Mars looks like a dull and desolate wasteland at first glance, but it becomes a lot more enjoyable when you stop and appreciate all the small details that have been etched into the red planet’s surface over the years. Among those are space rock impact sites, which can tell a story about what Mars has been through.
Mars is particularly prone to space rock impacts because the planet’s atmosphere isn’t as thick as Earth’s. Many space rocks (even some of the smallest) have no trouble touching down on the Martian surface, and when they do, they leave significant evidence behind them.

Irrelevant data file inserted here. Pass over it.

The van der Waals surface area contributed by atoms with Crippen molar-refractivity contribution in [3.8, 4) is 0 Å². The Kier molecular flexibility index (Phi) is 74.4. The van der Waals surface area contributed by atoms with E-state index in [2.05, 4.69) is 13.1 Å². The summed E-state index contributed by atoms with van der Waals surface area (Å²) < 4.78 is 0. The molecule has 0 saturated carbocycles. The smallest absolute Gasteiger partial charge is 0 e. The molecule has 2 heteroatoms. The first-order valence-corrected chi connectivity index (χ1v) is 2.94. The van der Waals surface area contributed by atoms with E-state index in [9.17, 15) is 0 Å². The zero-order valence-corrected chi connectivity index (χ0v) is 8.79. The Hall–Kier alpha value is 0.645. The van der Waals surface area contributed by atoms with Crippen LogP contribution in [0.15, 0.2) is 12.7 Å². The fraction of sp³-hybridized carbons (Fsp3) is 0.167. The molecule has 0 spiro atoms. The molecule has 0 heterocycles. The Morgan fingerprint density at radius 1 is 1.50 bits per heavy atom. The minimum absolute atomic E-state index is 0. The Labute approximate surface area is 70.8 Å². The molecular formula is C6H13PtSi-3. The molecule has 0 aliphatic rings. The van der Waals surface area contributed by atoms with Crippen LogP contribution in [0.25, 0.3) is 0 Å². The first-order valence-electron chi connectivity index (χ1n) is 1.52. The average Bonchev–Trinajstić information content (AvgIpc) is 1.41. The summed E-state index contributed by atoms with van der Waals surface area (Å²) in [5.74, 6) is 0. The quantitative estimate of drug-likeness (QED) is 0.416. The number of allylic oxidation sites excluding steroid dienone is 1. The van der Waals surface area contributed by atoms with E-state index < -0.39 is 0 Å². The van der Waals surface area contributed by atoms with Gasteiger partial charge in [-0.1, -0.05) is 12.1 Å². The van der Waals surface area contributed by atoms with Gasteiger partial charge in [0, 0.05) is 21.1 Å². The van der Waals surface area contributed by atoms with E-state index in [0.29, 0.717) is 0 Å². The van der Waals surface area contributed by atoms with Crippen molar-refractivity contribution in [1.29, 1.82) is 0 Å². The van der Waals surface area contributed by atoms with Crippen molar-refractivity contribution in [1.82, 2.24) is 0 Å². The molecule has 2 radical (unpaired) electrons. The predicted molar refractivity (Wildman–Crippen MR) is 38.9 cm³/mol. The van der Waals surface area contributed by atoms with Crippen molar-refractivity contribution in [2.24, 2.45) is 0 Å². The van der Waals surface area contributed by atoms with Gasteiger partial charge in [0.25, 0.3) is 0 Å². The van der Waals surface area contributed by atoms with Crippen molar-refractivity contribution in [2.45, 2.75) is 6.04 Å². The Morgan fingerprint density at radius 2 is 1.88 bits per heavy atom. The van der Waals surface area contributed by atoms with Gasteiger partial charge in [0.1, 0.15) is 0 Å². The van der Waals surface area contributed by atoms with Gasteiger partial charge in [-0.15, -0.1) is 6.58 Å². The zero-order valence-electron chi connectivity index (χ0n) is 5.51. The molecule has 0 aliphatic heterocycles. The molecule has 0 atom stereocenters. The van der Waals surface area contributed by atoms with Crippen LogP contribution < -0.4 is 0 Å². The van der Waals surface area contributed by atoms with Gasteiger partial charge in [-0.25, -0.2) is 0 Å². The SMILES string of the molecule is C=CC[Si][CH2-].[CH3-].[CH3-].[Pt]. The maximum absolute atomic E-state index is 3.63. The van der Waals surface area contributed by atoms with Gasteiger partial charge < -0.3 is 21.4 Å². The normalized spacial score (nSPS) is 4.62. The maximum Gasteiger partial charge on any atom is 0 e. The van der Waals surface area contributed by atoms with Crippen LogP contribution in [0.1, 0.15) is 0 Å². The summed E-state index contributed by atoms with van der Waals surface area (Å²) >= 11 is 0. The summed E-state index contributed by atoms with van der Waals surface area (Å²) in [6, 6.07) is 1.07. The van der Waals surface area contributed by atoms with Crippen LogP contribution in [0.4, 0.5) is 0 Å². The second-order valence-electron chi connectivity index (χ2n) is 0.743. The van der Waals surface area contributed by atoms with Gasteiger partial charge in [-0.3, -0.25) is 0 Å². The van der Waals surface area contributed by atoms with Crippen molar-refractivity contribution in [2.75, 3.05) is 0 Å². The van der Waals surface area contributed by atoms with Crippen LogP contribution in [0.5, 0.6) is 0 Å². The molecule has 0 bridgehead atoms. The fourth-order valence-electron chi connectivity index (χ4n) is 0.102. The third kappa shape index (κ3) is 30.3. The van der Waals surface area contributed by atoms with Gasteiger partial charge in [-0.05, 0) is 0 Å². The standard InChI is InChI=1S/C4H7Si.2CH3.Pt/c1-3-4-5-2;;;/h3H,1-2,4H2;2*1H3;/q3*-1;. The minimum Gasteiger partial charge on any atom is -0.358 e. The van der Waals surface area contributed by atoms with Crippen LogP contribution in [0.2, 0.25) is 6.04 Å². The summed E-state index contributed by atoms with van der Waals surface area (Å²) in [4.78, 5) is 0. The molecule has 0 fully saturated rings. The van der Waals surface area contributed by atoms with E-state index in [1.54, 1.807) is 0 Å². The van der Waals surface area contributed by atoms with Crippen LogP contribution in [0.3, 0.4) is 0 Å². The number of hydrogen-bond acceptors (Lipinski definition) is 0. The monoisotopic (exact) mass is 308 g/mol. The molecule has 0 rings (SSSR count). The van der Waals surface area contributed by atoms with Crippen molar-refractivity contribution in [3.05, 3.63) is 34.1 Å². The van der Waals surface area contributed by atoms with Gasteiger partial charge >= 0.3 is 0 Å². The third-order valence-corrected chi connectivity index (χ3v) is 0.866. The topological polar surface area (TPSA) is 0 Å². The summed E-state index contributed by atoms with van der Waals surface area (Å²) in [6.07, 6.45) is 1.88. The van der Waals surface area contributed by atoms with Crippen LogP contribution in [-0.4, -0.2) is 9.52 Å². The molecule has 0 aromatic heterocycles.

Peering through the lens of NASA’s HiRISE camera, planetary scientists can obtain high-resolution images of many of those sites and achieve a greater understanding of precisely what happens when a space rock slams into the Martian surface.
In many of these images, the craters are still pristine, which presents clues into the crater’s age. Other craters exhibit evidence of lava flow sites, water flow sites, surrounding ejections, and sedimentary layering, among other things.